Hey Kelly – The 'No Parameters' Episode
I’ve decided to stay on the train of answering your e-mails/texts/tweets until I get to them all. So without further ado...here goes this week’s...
Ok here is what I need help with…
I am the "marketing director" for XXXXXX. My boss (the owner) wants results of course, but trying to figure out what he wants exactly or determining a marketing budget. It's like trying to nail jello to the wall. How do I do the job with no parameters?
I LOVE this question, because it is so honest. It comes from my little baby cousin, and it also comes from outside this industry, and, it shows that all organizations suffer from the same problems. It also shows that when you use social media, you can get great material from all walks of life—so thanks lil cuz!
Here are my thoughts, in no particular order.
1—Agree and understand what marketing is, and what it isn’t. Marketing is everything you do to place your product or service in the hands of potential customers. Marketing is all about finding the right people to persuade. Marketing is your strategy for allocating resources (time and money) in order to achieve your objectives (a fair profit for supplying a good product or service). This is all according to the interwebs when I typed "what is marketing" into GOOGLE.
2—Start with an agreed upon goal. "We are trying to accomplish XXXXXXXX" Once you identify who your potential customers are, you decide what they need to be persuaded to do (buy from you) and how you want them to do it (visit your Website, your location, call you, fill out a form, etc.)
3—Agree on what "results" are. This could be response to a mailing, an increase in traffic to your website, an increase in sales due to a promotion or offer or an increase in the number of inquiries you get or an increase in quotes.
4—Think about the whole year and set a reasonable calendar. What promotions will occur and when? If you are blogging, how often will they release and what dates? Doing a newsletter? Decide on frequency and make sure you have enough editorial content to be of value to your clients and prospects and decide how it will be delivered. Electronically? In print? (AHEM) Having an event? Set a date that is far enough in the future to allow plenty of time for planning and execution and that enough of the people you want to be there will be able to show up.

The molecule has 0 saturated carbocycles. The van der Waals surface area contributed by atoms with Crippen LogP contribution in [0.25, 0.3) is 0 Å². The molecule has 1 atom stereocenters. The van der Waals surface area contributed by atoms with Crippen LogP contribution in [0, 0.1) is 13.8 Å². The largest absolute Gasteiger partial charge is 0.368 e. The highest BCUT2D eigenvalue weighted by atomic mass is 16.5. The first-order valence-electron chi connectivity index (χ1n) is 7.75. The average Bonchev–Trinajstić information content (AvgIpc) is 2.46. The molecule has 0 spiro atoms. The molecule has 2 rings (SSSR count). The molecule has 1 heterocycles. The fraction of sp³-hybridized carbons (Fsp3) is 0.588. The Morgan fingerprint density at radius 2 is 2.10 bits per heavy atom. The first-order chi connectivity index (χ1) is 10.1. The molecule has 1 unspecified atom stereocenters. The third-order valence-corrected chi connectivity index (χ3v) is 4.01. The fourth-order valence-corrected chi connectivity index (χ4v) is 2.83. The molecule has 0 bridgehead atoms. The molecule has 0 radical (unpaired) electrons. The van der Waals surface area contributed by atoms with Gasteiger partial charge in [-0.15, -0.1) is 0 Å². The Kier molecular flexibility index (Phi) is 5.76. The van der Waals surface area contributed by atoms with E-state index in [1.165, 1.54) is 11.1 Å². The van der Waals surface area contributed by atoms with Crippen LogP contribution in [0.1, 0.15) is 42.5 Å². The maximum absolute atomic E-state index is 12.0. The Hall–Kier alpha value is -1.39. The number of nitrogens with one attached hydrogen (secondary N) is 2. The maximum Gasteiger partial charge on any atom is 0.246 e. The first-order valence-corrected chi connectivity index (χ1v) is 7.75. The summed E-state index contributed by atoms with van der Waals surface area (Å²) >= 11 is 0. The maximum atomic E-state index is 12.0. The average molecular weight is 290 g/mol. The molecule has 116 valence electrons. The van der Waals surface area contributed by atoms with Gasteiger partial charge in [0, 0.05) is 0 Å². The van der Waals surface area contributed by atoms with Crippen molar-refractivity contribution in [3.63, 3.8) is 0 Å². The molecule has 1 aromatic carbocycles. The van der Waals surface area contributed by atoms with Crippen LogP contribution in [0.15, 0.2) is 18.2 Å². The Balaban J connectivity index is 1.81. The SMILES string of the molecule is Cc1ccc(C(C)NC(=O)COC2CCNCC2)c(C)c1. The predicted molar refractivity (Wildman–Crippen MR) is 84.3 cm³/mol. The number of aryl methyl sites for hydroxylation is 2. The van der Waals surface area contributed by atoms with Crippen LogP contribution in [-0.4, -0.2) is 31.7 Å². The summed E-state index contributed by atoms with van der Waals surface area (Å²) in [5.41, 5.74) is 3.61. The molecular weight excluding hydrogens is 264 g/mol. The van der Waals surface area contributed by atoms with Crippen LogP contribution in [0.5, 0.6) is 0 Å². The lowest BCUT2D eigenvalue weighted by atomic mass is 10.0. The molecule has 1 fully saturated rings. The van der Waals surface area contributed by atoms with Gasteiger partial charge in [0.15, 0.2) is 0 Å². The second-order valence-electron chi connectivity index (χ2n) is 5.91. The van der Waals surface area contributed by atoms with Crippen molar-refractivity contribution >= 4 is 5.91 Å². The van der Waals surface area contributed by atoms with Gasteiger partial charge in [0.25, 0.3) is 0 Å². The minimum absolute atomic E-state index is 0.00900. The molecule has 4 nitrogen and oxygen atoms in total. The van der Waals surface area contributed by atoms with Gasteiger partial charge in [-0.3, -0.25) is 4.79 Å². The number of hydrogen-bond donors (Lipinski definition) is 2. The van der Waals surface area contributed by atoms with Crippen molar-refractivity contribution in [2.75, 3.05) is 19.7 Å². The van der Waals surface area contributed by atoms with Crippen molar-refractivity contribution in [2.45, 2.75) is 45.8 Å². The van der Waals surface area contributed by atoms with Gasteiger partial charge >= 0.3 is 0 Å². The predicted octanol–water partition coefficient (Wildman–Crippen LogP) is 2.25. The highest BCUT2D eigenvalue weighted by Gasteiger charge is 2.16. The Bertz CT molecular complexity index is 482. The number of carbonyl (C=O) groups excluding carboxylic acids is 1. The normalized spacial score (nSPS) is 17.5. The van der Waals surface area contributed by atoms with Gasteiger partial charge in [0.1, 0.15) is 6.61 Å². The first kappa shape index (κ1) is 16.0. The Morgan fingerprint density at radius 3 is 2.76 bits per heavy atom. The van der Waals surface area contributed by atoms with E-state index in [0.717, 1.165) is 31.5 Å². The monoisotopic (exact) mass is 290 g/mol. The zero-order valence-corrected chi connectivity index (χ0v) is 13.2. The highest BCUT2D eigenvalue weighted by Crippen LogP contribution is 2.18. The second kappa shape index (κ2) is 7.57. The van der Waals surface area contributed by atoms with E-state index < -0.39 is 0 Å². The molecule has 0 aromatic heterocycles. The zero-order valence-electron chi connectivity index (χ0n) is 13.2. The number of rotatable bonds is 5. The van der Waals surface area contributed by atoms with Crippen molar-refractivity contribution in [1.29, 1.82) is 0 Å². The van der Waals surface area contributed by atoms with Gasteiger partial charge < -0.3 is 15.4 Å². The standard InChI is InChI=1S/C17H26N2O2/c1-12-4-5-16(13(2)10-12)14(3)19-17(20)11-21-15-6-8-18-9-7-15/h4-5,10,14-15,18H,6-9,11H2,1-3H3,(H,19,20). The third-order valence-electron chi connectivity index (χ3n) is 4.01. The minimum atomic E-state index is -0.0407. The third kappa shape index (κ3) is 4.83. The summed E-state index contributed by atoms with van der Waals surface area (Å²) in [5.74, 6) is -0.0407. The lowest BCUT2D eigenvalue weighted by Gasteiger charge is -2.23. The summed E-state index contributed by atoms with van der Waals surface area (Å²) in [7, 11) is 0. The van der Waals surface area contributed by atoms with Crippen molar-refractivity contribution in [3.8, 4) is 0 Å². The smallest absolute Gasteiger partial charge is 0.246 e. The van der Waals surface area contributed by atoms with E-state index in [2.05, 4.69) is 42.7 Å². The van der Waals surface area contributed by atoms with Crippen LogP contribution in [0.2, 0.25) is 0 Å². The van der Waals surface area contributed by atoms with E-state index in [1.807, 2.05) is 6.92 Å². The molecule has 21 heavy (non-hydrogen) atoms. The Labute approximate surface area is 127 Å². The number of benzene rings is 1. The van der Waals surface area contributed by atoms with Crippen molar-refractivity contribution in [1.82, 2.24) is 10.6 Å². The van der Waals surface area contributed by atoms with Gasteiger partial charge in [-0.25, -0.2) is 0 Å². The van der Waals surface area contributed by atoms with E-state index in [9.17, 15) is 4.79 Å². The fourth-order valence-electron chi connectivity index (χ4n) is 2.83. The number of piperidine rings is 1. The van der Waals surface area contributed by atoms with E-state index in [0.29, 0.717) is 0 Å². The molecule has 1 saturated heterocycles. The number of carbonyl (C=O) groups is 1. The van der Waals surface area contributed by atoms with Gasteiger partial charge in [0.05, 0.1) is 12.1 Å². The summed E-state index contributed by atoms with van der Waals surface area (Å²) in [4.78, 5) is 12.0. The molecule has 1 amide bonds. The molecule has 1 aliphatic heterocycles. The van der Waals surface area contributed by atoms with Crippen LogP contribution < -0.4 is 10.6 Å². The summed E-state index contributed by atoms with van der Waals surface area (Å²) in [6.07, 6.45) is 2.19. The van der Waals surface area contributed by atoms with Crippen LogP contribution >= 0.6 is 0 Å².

5—Carefully plan your budget. A promotion should have something valuable to offer like an iPad or small laptop or something that is really enticing to your target market. Your event should be something that people talk about for weeks afterward, so don’t skimp on food and drink and entertainment. If you can’t spend the money, don’t do it.
Notice that I did not spend any time on ROI (return on investment) because I honestly think that is a slippery slope, and I also fell asleep that day in marketing ninja master class. So let’s just stick to the basics for now, shall we?
Blogger, author, consultant, coach and all around evangelist for the graphic arts industry, Kelly sold digital printing for 15 years so she understands the challenges, frustrations and pitfalls of building a successful sales practice. Her mission is to help printers of all sizes sell more stuff. Kelly's areas of focus include sales and marketing coaching, enabling clients to find engagement strategies that work for them and mentoring the next generation of sales superstars.
Kelly graduated from the University of Michigan with a degree in Political Science and, among other notable accomplishments, co-founded the Windy City Rollers, a professional women's roller derby league. She is also the mother of two sets of twins under the age of ten, so she fears nothing.